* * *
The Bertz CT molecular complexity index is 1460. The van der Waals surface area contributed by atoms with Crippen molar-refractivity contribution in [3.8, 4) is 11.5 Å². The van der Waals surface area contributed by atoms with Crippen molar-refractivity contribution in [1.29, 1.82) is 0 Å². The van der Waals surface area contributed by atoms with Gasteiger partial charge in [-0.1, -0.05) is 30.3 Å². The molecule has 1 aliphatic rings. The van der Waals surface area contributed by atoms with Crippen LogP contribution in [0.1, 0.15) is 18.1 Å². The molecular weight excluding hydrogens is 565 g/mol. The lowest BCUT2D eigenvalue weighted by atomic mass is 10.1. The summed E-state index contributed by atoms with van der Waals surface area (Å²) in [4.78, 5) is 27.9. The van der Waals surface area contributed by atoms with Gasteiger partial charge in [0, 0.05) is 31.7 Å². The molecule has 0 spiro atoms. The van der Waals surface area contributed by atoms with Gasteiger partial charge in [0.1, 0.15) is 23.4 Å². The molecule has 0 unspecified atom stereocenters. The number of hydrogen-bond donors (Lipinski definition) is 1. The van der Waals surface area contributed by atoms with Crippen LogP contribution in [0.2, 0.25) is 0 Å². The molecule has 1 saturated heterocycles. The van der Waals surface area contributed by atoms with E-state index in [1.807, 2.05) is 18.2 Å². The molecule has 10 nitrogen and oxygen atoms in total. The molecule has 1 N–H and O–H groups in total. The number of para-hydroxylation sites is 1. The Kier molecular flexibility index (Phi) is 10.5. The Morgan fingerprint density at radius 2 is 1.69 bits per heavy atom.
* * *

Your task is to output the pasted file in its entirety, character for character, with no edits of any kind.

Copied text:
The Bertz CT molecular complexity index is 1460. The van der Waals surface area contributed by atoms with Crippen molar-refractivity contribution in [3.8, 4) is 11.5 Å². The van der Waals surface area contributed by atoms with Crippen molar-refractivity contribution in [1.29, 1.82) is 0 Å². The van der Waals surface area contributed by atoms with Gasteiger partial charge in [-0.1, -0.05) is 30.3 Å². The molecule has 1 aliphatic rings. The van der Waals surface area contributed by atoms with Crippen LogP contribution in [0.1, 0.15) is 18.1 Å². The molecular weight excluding hydrogens is 565 g/mol. The lowest BCUT2D eigenvalue weighted by atomic mass is 10.1. The summed E-state index contributed by atoms with van der Waals surface area (Å²) in [4.78, 5) is 27.9. The van der Waals surface area contributed by atoms with Gasteiger partial charge in [0, 0.05) is 31.7 Å². The molecule has 0 spiro atoms. The van der Waals surface area contributed by atoms with Gasteiger partial charge in [0.1, 0.15) is 23.4 Å². The molecule has 0 unspecified atom stereocenters. The number of hydrogen-bond donors (Lipinski definition) is 1. The van der Waals surface area contributed by atoms with Crippen LogP contribution in [0.2, 0.25) is 0 Å². The molecule has 1 saturated heterocycles. The van der Waals surface area contributed by atoms with E-state index in [1.807, 2.05) is 18.2 Å². The molecule has 10 nitrogen and oxygen atoms in total. The molecule has 1 N–H and O–H groups in total. The number of para-hydroxylation sites is 1. The Kier molecular flexibility index (Phi) is 10.5. The Morgan fingerprint density at radius 2 is 1.69 bits per heavy atom.